“If we’re going to deal with what’s coming down the pike in the next four years, we’ve gotta do more than sing kumbaya. We cannot allow this to happen. When you allow this to happen you are saying you agree with the status quo. I cannot agree with the status quo. The stuff we see every day, the stuff we hear every day, that is not about god’s prayers for his people. You’ve gotta pray not just for yourselves, but you’ve gotta pray for one another… God is not pleased when one of his children is mistreated or marginalized or forgotten.”
“People of god need to take the lead. We’ve gotta stop sitting on our hands and do something,” she said. “We need to commit ourselves to a culture of sacrificial servitude.”
“The church must regain its place as advocates for the voiceless. It must engage in social change to be a redemptive force in the world. We are called to make a difference where we sit,” she said. “What are you going to do from this day forward? What are you going to do? You gotta not just sing kumbaya and hold hands. You’ve gotta put your hands to the plow. You gotta get your hands dirty and put some shoes on your feet that allow you to work. You’re gonna have to get down on your knees until your knees become ashes…. Hear the vision, but also hear each other. My story is just as important as your story and your journey is as important to me as my journey should be to you. We’ve gotta find that common ground.”
Rev. Dr. Peter Kelley of the First Presbyterian Church of Southold, who pointed out that Sunday morning is one of the most segregated times in American life, led a prayer for many members of the community “who are awakened at night, moved in ways they thought they would never be moved.”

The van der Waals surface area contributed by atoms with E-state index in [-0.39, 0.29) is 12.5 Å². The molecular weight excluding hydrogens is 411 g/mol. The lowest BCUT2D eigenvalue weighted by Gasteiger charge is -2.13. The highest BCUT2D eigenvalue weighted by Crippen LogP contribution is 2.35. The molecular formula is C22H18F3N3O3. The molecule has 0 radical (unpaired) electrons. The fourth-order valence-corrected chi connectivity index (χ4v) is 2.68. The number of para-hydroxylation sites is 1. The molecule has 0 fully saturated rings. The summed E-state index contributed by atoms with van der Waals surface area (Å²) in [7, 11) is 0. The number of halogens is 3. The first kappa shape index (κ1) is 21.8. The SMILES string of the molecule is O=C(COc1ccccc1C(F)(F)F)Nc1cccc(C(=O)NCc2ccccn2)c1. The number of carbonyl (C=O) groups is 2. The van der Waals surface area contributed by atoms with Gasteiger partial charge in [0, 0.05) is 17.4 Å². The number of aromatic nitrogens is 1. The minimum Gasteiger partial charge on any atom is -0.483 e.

“They are stepping out. They are reaching out and signing up. They are making reservations on buses and talking to their neighbors. They are stepping out, in an area that, for some of them, is unknown,” he said. “Where there is love, there is your spirit. Where there is acceptance, there is your spirit. Where there is openness to the other, openness to a refusal to make someone ‘the other’, there is your spirit…. And bless al those who are called to uphold the rule of law. Grant them your peace and your wisdom and your spirit.”
Southold Town Councilman Bob Ghosio said that he’s always been touched by the sense of sanctuary provided by Southold’s Martin Luther King Day memorial services.
“One of the things that I find truly unique, because I haven’t seen it in other places, is that when we come together to have this type of celebration, we come to one of our local churches to do it,” he said. “That’s important because, despite our differences, despite the different experiences we have, if we have a belief in god or not a belief in god, we get to come to a place that’s a sanctuary. A sanctuary where you can come to the door and you can leave your fears at the door. When you come to this sanctuary, you can feel peace.”
“Despite what the world would have us believe, which is to not recognize the good and to glorify the evil in the world, we can come here as a community and look at each other and know that there is a commonality in our humanity that I know that we can feel good about,” he added. “I’m proud to be a councilman in a community where we can do that.”